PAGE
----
Editorial, Opinion

EDIT: Macklemore: does he really get it?

We all know the story. When Ben Haggerty, better known as Macklemore, was in the third grade, he thought that he was gay because he could draw, his uncle was and he kept his room straight. He told his mom, with tears rushing down his face, but she was like, “Ben you’ve loved girls since before pre-k, trippin’.”

If Macklemore is a straight boy who loves girls, then was he in right the place to advocate gay rights in front of almost 29 million viewers through his performance of “Same Love”? Or is he still “trippin’?”

At the 56th Grammy awards Sunday night, Macklemore joined with his producing partner Ryan Lewis and singer Mary Lambert to perform the hit single “Same Love.” This performance of Same Love, which was nominated for Song of the Year, was taken to another level with the addition of the marriage of 33 gay and straight couples. What took it even further was Queen Latifah was sworn in as a commissioner by the state of California so she could officiate this ceremony.

No one can deny how wonderful and heartwarming the ceremony really was. Couples from everywhere on the racial and sexual spectrum joined hands to partake in a union of love and commitment. The fact that all of these couples, each from different realms of society, were next to each other as they exchanged these vows really attests to how far we have a society have come in our tolerance for others. Yet, at the same time, if this was a genuine attempt by Macklemore and the cable network to honor these couples, then why were they only given a few fleeting moments of camera time? The focus should have been on the people who were sharing this monumental exchange of vows in front of the rest of the world — not just on Macklemore and sometimes Lambert.

The intentions of Macklemore and CBS may have been good, but the sheer scale of the event leaves one to question how much of the performance was genuine, and how much was just an exploitative marketing technique. Any event or campaign of this scale that touches on such controversial issues comes with the underlying intentions of publicity and marketing. Branding is a major part of our cultural identity and cause-related marketing is a part of our society that extends far beyond just advocating for gay rights.

Although Macklemore can exert a genuine sense of sympathy towards the gay community, no matter what, he cannot absolve himself from being the privileged, straight male that he is. Due to his demographics, he runs the natural risk of seeming like he is just an advocate for this issue in pursuit of some positive publicity.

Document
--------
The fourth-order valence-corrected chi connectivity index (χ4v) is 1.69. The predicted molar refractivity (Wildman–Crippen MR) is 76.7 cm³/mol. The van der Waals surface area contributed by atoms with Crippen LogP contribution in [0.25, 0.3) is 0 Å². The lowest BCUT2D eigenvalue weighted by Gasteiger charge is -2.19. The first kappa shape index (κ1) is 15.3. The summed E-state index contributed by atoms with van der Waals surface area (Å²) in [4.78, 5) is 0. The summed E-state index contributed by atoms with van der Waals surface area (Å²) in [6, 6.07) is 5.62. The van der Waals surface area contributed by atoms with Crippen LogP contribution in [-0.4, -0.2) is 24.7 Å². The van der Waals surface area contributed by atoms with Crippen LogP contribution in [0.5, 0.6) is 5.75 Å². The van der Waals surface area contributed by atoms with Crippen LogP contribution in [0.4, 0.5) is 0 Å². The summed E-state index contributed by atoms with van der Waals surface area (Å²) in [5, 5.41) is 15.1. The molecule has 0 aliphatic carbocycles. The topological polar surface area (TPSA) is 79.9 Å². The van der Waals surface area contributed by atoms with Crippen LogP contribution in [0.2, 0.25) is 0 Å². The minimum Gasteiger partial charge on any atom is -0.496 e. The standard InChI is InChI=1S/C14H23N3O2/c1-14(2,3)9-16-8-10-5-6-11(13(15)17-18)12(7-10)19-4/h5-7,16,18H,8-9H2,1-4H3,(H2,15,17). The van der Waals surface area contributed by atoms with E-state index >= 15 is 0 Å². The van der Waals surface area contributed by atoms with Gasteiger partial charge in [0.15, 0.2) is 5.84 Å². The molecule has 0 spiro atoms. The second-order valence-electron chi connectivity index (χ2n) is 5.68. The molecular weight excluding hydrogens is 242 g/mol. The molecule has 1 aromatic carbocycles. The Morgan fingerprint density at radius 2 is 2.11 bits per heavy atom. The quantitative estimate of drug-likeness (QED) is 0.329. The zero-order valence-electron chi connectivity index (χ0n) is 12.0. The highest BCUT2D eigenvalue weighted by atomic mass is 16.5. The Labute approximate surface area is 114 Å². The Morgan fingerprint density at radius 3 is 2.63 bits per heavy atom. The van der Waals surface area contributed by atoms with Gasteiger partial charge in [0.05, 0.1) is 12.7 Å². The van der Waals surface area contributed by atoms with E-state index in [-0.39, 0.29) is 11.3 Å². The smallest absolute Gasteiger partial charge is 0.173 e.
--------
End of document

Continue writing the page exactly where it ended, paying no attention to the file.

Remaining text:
This does not mean that those disconnected from an issue cannot participate in campaigns for major social movements, however. Genuine empathy and selflessness is what holds this society together, after all. But in reality, it’s in our human nature to flock toward those with whom we can identify. Mackelmore’s Grammy performance would have been much more effective if the camera focused more on Lambert, who is the only person featured in this song that is openly lesbian. While we’re at it, we should also stop referring to the performance as “Macklemore’s,” as there were more than 66 people who experienced one of the most important moment of their lives during this set.

Regardless of who is advocating for gay rights, as Macklemore rapped during the performance, “A piece of paper isn’t going to solve it all, but it’s a damn good place to start.” Although we are nowhere near reaching total equality or acceptance, we have definitely taken some major steps in the right direction. But there are still the undeniable millions of people who continually marginalize and shame the “other” people in our society.

According to the Centers for Disease Control and Prevention, LGBT teens are at a substantially higher risk of suicide than straight teens. Eighty percent are verbally harassed at school, while 40 percent are physically harassed. The number of homeless queer and transgender youth seems to go shamefully overlooked, as well. And unfortunately, a few nicely worded rap verses by a privileged, straight male artist aren’t going to fix that.

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